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A Christmas Carol By Edward de Bono

Act 1.
Scene 1. Antechamber to Scrooge's Office. Bob Cratchet hunched over desk left.
Enter Scrooge's nephew leaving Scrooge's Office right.

Scrooge (concealed inside office)
Bah! Humbug!

Scrooge nephew. (closing door)
Well a merry Christmas anyway Uncle - and a happy New Year!
(turning to Bob)
And how are you Bob? And all the family. How is Tiny Tim?

We're hoping he'll see out the winter perhaps God willing but it is so dreadful cold and we are so poor sir.

Scrooge nephew.
Then tell you what Bob, why not bring them all round to our place for Xmas? We're determined to enjoy ourselves with all our nice friends, and we've all got got plenty of money, and you're a nice man, and Tim is very ill, perhaps it would do him good even. What do you say? You and your family can pretend to be nice people for a day.

Fine. Sorted.


And Scrooge's nephew was as good as his word. And when it was eventually explained to Old Scrooge that Christmas was, in its pagan origins, naught but a celebration of a positive fourth-quarter projection which augered well for the next fiscal year, his post-Darwinian doubt was justified, and furthermore his Utilitarian pecuniary instincts were reconciled with the prevalent mood of merriment, and his misgivings were mollified. 
So much was he intrigued by his revelations that he was among the first to envision the possibilities of the midwinter festival in an age of mass-production, to provide adequate Good Cheer for a growing middle class market. And before long was importing and dispensing all the latest seasonal fashions from Germany and Norway and America, to the delight and joy of all. There was not a glass bauble or recipe book for the turkey fowl which Scrooge & Marley were not interested in. Scrooge himself became particularly partial to turkey breast, cooked with sausage meat and sage stuffing, and the potatoes roasted with a whole onion, which he reserved until his last mouthful.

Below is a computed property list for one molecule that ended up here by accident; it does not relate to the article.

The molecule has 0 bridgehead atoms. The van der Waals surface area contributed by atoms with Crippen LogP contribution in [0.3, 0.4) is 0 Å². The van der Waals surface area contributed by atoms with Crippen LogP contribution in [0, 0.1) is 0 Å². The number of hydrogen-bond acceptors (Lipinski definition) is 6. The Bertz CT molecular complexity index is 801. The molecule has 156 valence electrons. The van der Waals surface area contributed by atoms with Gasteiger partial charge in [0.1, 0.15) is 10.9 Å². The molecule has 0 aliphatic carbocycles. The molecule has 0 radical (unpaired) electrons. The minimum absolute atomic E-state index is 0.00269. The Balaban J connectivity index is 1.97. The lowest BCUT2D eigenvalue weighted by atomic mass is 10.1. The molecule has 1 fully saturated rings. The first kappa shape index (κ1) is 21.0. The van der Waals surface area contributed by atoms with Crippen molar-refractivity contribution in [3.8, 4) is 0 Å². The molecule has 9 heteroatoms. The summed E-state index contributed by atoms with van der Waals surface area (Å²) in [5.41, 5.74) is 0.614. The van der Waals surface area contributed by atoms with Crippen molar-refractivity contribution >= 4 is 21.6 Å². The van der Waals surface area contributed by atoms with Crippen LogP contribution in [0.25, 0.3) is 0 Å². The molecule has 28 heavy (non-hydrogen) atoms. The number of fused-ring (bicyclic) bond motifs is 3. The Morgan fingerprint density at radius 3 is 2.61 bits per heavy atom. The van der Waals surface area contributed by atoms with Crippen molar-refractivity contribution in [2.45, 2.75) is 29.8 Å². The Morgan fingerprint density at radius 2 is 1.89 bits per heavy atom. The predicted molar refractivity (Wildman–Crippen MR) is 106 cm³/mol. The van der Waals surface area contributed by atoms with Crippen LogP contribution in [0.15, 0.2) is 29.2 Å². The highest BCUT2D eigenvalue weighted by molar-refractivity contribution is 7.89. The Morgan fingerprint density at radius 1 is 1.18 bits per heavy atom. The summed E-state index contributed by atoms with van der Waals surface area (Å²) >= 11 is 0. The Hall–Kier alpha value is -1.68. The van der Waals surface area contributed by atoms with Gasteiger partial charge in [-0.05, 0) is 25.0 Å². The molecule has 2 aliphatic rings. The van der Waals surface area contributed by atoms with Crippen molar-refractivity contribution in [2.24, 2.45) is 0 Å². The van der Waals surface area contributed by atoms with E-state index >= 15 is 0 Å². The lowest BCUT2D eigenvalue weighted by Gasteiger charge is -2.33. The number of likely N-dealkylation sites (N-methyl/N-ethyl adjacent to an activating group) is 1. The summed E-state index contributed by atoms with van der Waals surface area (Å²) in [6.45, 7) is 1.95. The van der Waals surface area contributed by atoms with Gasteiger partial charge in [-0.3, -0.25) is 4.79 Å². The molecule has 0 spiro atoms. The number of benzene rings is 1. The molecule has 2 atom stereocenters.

He did it all, and infinitely more; his efforts were so profound that the entire nature of the celebration became inverted, so that the primitive act of stock-taking became a source of profit in itself. The measure of the midwinter granary floor became a new harvest, almost as large as the real one, and no less essential to the maintenance of the economy. In making us all dependent upon the profligacy and ceremony of the time, Scrooge and his peers can truly be said to have indeed made our time, and all its bounty, charity and peace to all men.
Some people doubted this reversal of cause and effect, but Scrooge let them doubt, and little heeded them; for he was cunning enough to know that nothing ever happened on this globe, for profit, at which some people did not have their fill of doubt in the outset. And took their warnings as a verification of his ways.

1 comment:

  1. Anonymous12:30 pm

    Christmas as it should be, so where's the story


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